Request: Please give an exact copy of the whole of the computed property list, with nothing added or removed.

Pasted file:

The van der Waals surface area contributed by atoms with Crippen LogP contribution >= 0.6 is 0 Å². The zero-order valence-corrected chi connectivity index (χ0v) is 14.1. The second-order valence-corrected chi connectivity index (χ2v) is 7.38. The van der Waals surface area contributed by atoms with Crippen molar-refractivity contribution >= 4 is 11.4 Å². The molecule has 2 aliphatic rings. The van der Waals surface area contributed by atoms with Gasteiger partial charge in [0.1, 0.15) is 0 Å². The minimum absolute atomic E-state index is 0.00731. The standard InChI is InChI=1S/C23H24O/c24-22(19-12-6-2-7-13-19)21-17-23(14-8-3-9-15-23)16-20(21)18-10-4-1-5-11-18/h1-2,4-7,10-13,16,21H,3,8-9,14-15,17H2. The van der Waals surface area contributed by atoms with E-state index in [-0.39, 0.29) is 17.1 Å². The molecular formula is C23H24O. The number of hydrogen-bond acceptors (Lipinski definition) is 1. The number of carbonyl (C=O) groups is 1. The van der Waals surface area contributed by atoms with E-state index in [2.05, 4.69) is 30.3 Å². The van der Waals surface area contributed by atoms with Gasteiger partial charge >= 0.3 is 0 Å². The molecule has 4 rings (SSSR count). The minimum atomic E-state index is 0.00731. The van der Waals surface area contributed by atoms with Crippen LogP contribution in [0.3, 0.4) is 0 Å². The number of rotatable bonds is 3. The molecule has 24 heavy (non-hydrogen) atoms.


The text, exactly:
The van der Waals surface area contributed by atoms with Crippen LogP contribution >= 0.6 is 0 Å². The zero-order valence-corrected chi connectivity index (χ0v) is 14.1. The second-order valence-corrected chi connectivity index (χ2v) is 7.38. The van der Waals surface area contributed by atoms with Crippen molar-refractivity contribution >= 4 is 11.4 Å². The molecule has 2 aliphatic rings. The van der Waals surface area contributed by atoms with Gasteiger partial charge in [0.1, 0.15) is 0 Å². The minimum absolute atomic E-state index is 0.00731. The standard InChI is InChI=1S/C23H24O/c24-22(19-12-6-2-7-13-19)21-17-23(14-8-3-9-15-23)16-20(21)18-10-4-1-5-11-18/h1-2,4-7,10-13,16,21H,3,8-9,14-15,17H2. The van der Waals surface area contributed by atoms with E-state index in [-0.39, 0.29) is 17.1 Å². The molecular formula is C23H24O. The number of hydrogen-bond acceptors (Lipinski definition) is 1. The number of carbonyl (C=O) groups is 1. The van der Waals surface area contributed by atoms with E-state index in [2.05, 4.69) is 30.3 Å². The van der Waals surface area contributed by atoms with Gasteiger partial charge >= 0.3 is 0 Å². The molecule has 4 rings (SSSR count). The minimum atomic E-state index is 0.00731. The van der Waals surface area contributed by atoms with Crippen LogP contribution in [0.3, 0.4) is 0 Å². The number of rotatable bonds is 3. The molecule has 24 heavy (non-hydrogen) atoms.